Monday, July 7, 2014

It's Lily Time!

 I've been stopping by the Bog Meadow Nature Trail almost every day for the past 10 days, hoping to find the Canada Lilies (Lilium canadense) in bloom.  A friend who's a wildflower photographer is willing to drive all the way up to Saratoga from Westchester County to photograph them, but that's a long way to come for nothing but buds.  When I stopped by the trail yesterday afternoon, I almost turned around and went home, for I saw that the lily plant right by the trailhead was still in tight bud, even though it had started to turn color.  But then, as I moved to return to my car, a flash of orange shone out like a beacon from back in the deep green swamp.  A sunbeam had found a way through the wind-tossed trees and picked out these brilliant blooms as they swung like bells on their stalks.



A few yards further along the trail, and everywhere I looked I saw more lilies in bloom.


 Most of the plants were well off the trail, with difficult marshy, hummocky footing between me and them, but a few were close enough to the trail that I could admire their elegant beauty from close up.




Most of the lilies I saw were the typical orange, but here and there I spied some that appeared to be a golden yellow.




Because the flowers dangle down, they hide their interior beauty from view, unless we gently turn them up to see their speckled throats and pollen-laden anthers.





Although I saw many plants yesterday, they didn't seem quite as vigorous, or as varied in color, as those I had found along this trail in past years.  This spectacular specimen with seven bright-yellow blooms was one I photographed in 2009.  Glowing like embers in the hedge behind them was another lily plant with abundant flowers so deeply orange they appeared almost red.




This is another spectacular specimen I photographed in 2012, and these are indeed a true rich red, but with a yellow underlay.


In recent years, some botanists have argued that the orange/yellow- and the red-flowered Canada Lilies should be separated into two distinct subspecies, the orange/yellow flowers placed in the subspecies canadense, and the red ones assigned to the subspecies editorum.  I'm not sure which subspecies this particular plant would belong to, since it displays bright yellow as well as rich red.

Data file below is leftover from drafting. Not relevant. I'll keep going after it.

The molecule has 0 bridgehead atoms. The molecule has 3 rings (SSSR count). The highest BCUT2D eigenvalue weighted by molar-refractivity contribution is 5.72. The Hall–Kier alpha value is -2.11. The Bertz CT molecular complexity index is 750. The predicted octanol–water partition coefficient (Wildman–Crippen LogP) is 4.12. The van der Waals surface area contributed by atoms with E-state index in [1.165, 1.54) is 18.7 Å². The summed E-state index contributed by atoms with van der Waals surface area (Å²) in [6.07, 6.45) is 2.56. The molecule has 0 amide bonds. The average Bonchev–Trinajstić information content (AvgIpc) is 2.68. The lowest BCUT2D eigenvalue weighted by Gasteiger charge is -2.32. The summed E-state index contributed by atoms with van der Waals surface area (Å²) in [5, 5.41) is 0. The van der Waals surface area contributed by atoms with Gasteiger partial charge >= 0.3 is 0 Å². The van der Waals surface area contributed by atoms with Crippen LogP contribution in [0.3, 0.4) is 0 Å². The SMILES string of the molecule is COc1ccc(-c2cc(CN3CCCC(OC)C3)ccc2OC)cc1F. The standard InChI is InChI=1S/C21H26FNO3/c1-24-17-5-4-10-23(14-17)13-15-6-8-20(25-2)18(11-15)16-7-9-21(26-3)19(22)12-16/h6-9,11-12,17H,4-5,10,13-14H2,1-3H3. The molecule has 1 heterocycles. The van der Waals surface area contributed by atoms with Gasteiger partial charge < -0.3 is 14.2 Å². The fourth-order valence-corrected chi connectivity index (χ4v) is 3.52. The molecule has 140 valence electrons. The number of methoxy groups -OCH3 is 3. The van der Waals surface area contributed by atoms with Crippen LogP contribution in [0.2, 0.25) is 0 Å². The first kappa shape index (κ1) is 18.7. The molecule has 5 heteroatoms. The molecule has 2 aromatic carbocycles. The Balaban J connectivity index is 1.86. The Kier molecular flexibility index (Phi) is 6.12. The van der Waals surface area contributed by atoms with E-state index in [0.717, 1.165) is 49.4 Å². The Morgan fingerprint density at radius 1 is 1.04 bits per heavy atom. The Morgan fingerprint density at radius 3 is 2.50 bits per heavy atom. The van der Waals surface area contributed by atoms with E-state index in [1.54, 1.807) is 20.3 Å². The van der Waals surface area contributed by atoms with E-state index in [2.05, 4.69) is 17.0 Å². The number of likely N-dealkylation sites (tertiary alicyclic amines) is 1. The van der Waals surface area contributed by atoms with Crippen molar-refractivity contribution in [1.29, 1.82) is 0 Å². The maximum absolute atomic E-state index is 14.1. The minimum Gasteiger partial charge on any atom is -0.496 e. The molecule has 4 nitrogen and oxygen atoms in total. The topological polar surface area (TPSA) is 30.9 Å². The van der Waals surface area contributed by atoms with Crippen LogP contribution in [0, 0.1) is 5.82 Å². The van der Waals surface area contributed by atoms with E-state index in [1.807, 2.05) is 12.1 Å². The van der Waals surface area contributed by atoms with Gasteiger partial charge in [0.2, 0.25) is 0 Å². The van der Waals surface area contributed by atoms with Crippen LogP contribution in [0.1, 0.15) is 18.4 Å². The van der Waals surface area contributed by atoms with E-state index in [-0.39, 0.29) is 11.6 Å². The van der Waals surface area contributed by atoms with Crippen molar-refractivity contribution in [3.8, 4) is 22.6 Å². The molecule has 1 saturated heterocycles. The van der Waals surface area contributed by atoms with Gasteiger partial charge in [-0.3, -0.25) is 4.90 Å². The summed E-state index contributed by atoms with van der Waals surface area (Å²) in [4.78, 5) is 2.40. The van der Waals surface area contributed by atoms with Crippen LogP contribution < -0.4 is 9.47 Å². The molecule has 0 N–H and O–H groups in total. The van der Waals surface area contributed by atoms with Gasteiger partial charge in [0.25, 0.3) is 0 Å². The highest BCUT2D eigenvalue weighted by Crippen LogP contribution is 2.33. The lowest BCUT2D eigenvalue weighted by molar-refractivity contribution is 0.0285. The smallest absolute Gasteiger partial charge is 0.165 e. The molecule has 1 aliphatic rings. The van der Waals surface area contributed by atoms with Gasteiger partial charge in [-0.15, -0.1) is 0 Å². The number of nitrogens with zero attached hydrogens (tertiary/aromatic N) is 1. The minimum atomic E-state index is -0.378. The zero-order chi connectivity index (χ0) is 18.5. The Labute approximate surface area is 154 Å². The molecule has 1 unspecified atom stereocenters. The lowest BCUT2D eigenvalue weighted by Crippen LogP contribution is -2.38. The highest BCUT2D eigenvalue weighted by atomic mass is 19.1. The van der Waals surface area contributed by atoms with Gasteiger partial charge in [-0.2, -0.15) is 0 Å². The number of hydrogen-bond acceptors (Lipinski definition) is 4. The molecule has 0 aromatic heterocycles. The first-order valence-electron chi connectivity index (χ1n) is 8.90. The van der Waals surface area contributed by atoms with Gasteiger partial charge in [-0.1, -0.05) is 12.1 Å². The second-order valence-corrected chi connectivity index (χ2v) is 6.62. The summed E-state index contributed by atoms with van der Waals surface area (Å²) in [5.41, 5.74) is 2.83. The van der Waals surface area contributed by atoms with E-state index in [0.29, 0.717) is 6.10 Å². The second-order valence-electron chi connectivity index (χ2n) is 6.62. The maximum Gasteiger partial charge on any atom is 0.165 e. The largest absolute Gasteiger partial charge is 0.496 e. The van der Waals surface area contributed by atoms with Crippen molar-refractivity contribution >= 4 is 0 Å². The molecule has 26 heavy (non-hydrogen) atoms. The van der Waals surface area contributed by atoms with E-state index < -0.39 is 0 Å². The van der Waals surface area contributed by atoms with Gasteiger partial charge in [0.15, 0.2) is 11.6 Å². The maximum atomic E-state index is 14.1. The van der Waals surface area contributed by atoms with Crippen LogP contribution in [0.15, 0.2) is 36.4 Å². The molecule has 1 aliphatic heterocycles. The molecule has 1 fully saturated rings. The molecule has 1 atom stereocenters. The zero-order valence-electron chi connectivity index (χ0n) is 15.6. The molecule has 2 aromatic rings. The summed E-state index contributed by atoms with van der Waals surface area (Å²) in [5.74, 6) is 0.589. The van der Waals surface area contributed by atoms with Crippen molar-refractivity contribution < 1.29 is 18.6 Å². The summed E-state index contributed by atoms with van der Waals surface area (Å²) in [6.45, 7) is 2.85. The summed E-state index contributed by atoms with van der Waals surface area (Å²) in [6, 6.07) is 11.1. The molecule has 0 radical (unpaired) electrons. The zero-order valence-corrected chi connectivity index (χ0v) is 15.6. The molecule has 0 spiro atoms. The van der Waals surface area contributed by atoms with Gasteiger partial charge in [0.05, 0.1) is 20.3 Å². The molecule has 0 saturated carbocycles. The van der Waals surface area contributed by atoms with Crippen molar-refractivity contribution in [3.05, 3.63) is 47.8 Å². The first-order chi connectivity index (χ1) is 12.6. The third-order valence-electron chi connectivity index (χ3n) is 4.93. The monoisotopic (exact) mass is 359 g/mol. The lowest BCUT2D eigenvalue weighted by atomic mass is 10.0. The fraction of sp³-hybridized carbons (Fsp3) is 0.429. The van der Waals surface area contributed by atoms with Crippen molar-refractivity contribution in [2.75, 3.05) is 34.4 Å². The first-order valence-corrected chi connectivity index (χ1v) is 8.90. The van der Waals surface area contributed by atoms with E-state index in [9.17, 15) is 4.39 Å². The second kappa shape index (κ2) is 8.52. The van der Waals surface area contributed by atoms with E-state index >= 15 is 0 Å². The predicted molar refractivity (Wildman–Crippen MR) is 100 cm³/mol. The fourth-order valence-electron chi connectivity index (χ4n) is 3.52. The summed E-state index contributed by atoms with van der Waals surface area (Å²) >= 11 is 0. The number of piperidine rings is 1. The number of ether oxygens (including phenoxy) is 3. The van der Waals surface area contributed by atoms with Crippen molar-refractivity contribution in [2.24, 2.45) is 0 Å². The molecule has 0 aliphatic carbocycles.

I doubt I will be able to show my photographer friend the red-flowered lilies this year, because when I went to the place where I had found them two years ago, I found only lily stems that had been bitten off by deer.  Alas!  Ah well, we can always hope the red ones will return to us in years to come.  I can attest that many lily seeds have been sown, since even now, tall stalks of the lily's empty seed ponds can be seen throughout the marsh.




Just for the record, there were some other lovely flowers in bloom this week at Bog Meadow. Swamp Rose (Rosa palustris) was decorating the shores of (where else?) the swamp, and it was as fragrant as it was beautiful.



3 comments:

Sharkbytes said...

Interesting to see the difference between that and Lilium michiganense, which we have. I don't think it has as much color variation, either.

Jacqueline Donnelly said...

Oh, that Michigan Lily is gorgeous, with its upcurling petals and bright orange color. I was disappointed to find less color variation among the Canadas this year, and many single blooms, too, rather than the carousels of bloom so typical of this lily. Maybe they will come as the season proceeds.

don butler said...

have been seeing Turks Cap Lilies[Lilium superbum] - great name- along stream here in Northumberland between Gansevoort and Bacon Hill